The primary value of adult females is to produce valuable children, meaning male children of known origin. Hence, a female’s virginity is a core part of her economic value. This is why a rapist can be forced to marry the damaged goods in the Torah as issometimes the case in conservative Islam today, or a female can be stoned for pre-marital sex. In the Hebrew Torah, the wives of the patriarchs send their slave girls to get pregnant by their husbands to up the baby count. In modern America, Evangelical girls attend purity balls and receive promise rings by which they pledge their sexual purity to their fathers until they can be “given in marriage.”

In this context, the seemingly bizarre and hypocritical stance of defending embryonic life while simultaneously defending child abuse is coherent. A man has a right to offspring. Woman was made to bear them. (As both Bible writers and Church leaders through the ages have reminded us over and over, that is her purpose and her salvation, the way she makes up for Eve’s act of defiance, even if it kills her.) Within the hierarchy of the family, a woman has authority only over the children and only by proxy: she acts as an administrator of God’s will and that of her husband. A child is not a person with intrinsic rights but a man’s possession, to bring up according to his own values and beliefs, and paternal rights have few limits.

By Way of Analogy

For a modern reader, the concept of chattel is simplest and easiest to understand when applied to livestock: A rancher owns cows for the purpose of breeding them, and he guards their fertility carefully to manage the kind of calves he wants. A young, fertile cow is worth more than an older less fertile cow. A bred cow is worth more than an open cow. A cow has no right to avoid pregnancy, however unpleasant or risky, and no-one but her owner can decide when she has given birth to enough calves. Someone who deliberately caused a cow to miscarry would be stealing from the owner. Once calves are born, they belong to the owner, who has the right to poke or prod or hit or kick (or castrate) them to get the kind of behavior he wants.

At one point in American history, this was how many Christians thought of slaves, and they cited the Bible to back up this view. Today most Christians find human slavery appalling. But because the Bible and Koran bind believers to the Iron Age, echoes of the Iron Age chattel structure can be found in the views and values of devout believers.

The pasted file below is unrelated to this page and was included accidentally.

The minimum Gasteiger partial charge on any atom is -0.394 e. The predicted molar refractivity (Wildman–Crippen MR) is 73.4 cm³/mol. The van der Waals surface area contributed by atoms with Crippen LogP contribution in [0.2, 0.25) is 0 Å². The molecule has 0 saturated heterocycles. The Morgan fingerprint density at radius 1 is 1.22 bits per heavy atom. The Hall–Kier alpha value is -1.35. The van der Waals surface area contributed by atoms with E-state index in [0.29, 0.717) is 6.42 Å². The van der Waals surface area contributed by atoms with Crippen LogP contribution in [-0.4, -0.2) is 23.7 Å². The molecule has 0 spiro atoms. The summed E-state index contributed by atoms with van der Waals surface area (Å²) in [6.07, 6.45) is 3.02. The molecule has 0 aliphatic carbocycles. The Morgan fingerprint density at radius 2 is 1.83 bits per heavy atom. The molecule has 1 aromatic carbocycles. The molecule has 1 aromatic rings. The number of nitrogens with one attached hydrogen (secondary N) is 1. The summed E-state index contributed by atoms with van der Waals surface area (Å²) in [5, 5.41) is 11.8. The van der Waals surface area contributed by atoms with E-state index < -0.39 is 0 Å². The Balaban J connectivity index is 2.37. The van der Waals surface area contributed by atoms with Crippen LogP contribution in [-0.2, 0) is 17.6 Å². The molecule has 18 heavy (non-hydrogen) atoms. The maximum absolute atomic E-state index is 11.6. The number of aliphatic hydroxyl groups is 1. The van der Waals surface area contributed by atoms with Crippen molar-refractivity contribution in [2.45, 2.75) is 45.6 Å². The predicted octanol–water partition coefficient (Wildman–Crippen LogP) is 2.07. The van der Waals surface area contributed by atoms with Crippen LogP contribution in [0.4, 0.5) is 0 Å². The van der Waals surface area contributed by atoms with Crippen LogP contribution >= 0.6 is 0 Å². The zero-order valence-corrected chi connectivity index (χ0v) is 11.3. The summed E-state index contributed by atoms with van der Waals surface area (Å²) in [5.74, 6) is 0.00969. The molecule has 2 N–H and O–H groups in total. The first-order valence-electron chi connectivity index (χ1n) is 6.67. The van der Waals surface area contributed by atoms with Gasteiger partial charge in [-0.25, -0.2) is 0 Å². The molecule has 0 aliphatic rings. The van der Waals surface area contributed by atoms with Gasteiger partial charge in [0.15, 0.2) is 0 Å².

Female Birth Control Violates Biblical Property Rights

In this worldview there is little room for abortion or even pregnancy prevention, or for that matter any form of reproductive agency on the part of a woman. God is in charge, and every baby is a blessing, an arrow for the man’s quiver, one of his economic and spiritual assets. “Let go and let God,” women are told. A female is defined by her sexuality and childbearing—as a virgin, mother or whore—and contraception turns the first two of these into the third.

Modern Catholicism’s Madonna-whore dichotomy and anti-contraceptive theology may have evolved as a competitive breeding strategy designed to serve the religion itself. But Catholic antipathy to female contraception has more ancient and primitive roots in the Iron Age culture of the Bible writers, and perhaps—beneath that—in the biological instinct that nudges individual males to control female fertility and engage in competitive breeding of their own.

Coerced pregnancy is one means to this end, and freely given prior consent is “not a thing” in either the Hebrew Torah or the Christian New Testament: Eve is created for Adam when none of the other animals are found to be suitable companions for him. Women are given in marriage as transactions between men throughout the Torah. Sexual slavery abounds, with God providing instructions on how to purify virgin war captives before they are bedded. (See Captive Virgins, Polygamy, Sex Slaves: What Marriage Would Look Like if We Actually Followed the Bible.) In the gospel story of the virgin birth, Mary is told (not asked) by a powerful being that the Holy Spirit will come upon her and she will get pregnant. Of course she is thrilled—if a woman’s role is to bear children, what greater honor than to bear the child of a god?—but the bottom line is that intentional, volitional decision making by females about childbearing is simplybeyond the consciousness of the Bible writers.

Abortion—a woman’s decision to end an ill-conceived pregnancy—violates the biblical worldview in yet another way. In the Bible, bearing and ending life are roles that clearly split along gender lines. Females may have the power to bear life, but only males can end it. Man holds the right of life and death over his own chattel, just as God holds the right of life and death over humans, his sheep. The Bible says a man can beat his slave to death, and as long as the slave survives for a day or two afterwards, the owner is within his rights. In fact, the Bible endorses men terminating life for many reasons: eating or sacrificing animals, vengeance, territorial dispute, eradicating witchcraft or paganism, punishment, displays of power, and religious rituals, to name a few.

A Degraded Concept of Personhood